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ARTICLE |

Myelographic Demonstration of Brachial Plexus Root Avulsion

R. A. MENDELSOHN; I. H. WEINER, M.D.; J. M. KEEGAN
AMA Arch Surg. 1957;75(1):102-107. doi:10.1001/archsurg.1957.01280130106018.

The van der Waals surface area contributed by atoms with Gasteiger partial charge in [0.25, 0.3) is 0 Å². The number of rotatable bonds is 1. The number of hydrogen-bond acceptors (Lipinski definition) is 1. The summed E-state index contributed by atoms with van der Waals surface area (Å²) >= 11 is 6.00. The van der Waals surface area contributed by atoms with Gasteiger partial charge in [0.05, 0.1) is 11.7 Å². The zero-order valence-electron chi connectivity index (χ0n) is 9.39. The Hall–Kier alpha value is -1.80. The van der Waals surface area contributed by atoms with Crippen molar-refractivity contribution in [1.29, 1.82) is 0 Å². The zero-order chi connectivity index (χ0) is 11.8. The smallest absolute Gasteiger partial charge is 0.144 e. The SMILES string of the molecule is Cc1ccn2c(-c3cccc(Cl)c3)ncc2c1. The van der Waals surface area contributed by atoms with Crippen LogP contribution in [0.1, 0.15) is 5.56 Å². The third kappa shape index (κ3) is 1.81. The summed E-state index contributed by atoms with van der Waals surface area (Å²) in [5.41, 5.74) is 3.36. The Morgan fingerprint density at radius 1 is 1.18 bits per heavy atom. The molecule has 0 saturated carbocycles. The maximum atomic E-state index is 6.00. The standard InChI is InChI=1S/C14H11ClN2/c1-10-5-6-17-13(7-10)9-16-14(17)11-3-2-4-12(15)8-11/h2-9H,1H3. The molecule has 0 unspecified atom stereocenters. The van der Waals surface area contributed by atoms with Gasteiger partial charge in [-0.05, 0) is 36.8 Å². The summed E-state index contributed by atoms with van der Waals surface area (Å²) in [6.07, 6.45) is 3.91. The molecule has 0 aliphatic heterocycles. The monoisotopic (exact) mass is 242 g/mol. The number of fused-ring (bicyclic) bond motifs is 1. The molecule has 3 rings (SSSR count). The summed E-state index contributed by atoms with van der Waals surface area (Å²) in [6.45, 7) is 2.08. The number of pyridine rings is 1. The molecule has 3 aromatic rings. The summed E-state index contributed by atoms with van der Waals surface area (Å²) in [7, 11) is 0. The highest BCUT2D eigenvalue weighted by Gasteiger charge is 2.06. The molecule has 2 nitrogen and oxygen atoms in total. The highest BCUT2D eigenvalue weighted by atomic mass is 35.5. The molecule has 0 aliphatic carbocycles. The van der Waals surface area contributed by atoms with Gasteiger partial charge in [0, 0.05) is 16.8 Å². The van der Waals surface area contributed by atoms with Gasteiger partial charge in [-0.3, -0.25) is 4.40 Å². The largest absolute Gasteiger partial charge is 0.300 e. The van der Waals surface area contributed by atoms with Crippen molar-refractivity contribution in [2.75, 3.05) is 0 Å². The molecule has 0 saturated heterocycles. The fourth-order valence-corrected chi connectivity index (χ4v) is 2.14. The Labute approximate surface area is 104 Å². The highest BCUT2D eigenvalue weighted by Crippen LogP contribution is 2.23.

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Introduction  Stretch injuries to the brachial plexus with permanent residual disability are relatively infrequent. However, each case usually results in severe functional impairment for the patient and represents a difficult problem in management for the physician. Stretch injuries of the brachial plexus are classically divided into three types: Erb-Duchenne upper type, Klumpke's lower type, and the combined type. The Erb-Duchenne type, involving the fibers derived from C-5 and C-6, usually occurs when the head is forcibly separated from the shoulder. The Klumpke type, involving C-8 and T-1 fibers, usually results from forcible hyperabduction of the upper extremity at the shoulder. The combined type may range from complete plexus involvement to the simple addition of C-7 to either of the first two types.The term "avulsion of the brachial plexus" applies to actual separation of the nerve rootlets from the spinal cord. A presumptive diagnosis of avulsion of the brachial plexus

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